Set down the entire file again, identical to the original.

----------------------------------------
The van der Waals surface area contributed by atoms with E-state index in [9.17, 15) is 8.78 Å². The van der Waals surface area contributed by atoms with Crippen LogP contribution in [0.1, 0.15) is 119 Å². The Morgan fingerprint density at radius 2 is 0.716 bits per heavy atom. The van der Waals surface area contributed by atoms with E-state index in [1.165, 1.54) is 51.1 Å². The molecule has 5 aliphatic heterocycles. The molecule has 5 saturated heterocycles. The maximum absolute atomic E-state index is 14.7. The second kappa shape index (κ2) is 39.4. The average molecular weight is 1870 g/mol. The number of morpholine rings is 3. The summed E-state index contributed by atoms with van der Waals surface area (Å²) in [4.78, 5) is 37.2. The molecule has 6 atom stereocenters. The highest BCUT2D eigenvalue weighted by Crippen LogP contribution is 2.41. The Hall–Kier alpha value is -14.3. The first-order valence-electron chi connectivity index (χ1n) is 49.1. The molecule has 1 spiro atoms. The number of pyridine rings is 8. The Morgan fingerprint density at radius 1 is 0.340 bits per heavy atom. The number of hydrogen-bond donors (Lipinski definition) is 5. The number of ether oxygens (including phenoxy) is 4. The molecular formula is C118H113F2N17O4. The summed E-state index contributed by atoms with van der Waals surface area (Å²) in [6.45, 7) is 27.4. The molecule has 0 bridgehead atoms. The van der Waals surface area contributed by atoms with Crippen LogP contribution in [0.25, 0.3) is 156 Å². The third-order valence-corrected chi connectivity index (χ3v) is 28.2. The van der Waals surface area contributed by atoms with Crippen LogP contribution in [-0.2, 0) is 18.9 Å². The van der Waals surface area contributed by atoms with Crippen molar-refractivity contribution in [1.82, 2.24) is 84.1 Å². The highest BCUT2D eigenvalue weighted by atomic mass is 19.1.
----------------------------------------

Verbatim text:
The van der Waals surface area contributed by atoms with E-state index in [9.17, 15) is 8.78 Å². The van der Waals surface area contributed by atoms with Crippen LogP contribution in [0.1, 0.15) is 119 Å². The Morgan fingerprint density at radius 2 is 0.716 bits per heavy atom. The van der Waals surface area contributed by atoms with E-state index in [1.165, 1.54) is 51.1 Å². The molecule has 5 aliphatic heterocycles. The molecule has 5 saturated heterocycles. The maximum absolute atomic E-state index is 14.7. The second kappa shape index (κ2) is 39.4. The average molecular weight is 1870 g/mol. The number of morpholine rings is 3. The summed E-state index contributed by atoms with van der Waals surface area (Å²) in [4.78, 5) is 37.2. The molecule has 6 atom stereocenters. The highest BCUT2D eigenvalue weighted by Crippen LogP contribution is 2.41. The Hall–Kier alpha value is -14.3. The first-order valence-electron chi connectivity index (χ1n) is 49.1. The molecule has 1 spiro atoms. The number of pyridine rings is 8. The Morgan fingerprint density at radius 1 is 0.340 bits per heavy atom. The number of hydrogen-bond donors (Lipinski definition) is 5. The number of ether oxygens (including phenoxy) is 4. The molecular formula is C118H113F2N17O4. The summed E-state index contributed by atoms with van der Waals surface area (Å²) in [6.45, 7) is 27.4. The molecule has 0 bridgehead atoms. The van der Waals surface area contributed by atoms with Crippen LogP contribution in [0.25, 0.3) is 156 Å². The third-order valence-corrected chi connectivity index (χ3v) is 28.2. The van der Waals surface area contributed by atoms with Crippen LogP contribution in [-0.2, 0) is 18.9 Å². The van der Waals surface area contributed by atoms with Crippen molar-refractivity contribution in [1.82, 2.24) is 84.1 Å². The highest BCUT2D eigenvalue weighted by atomic mass is 19.1.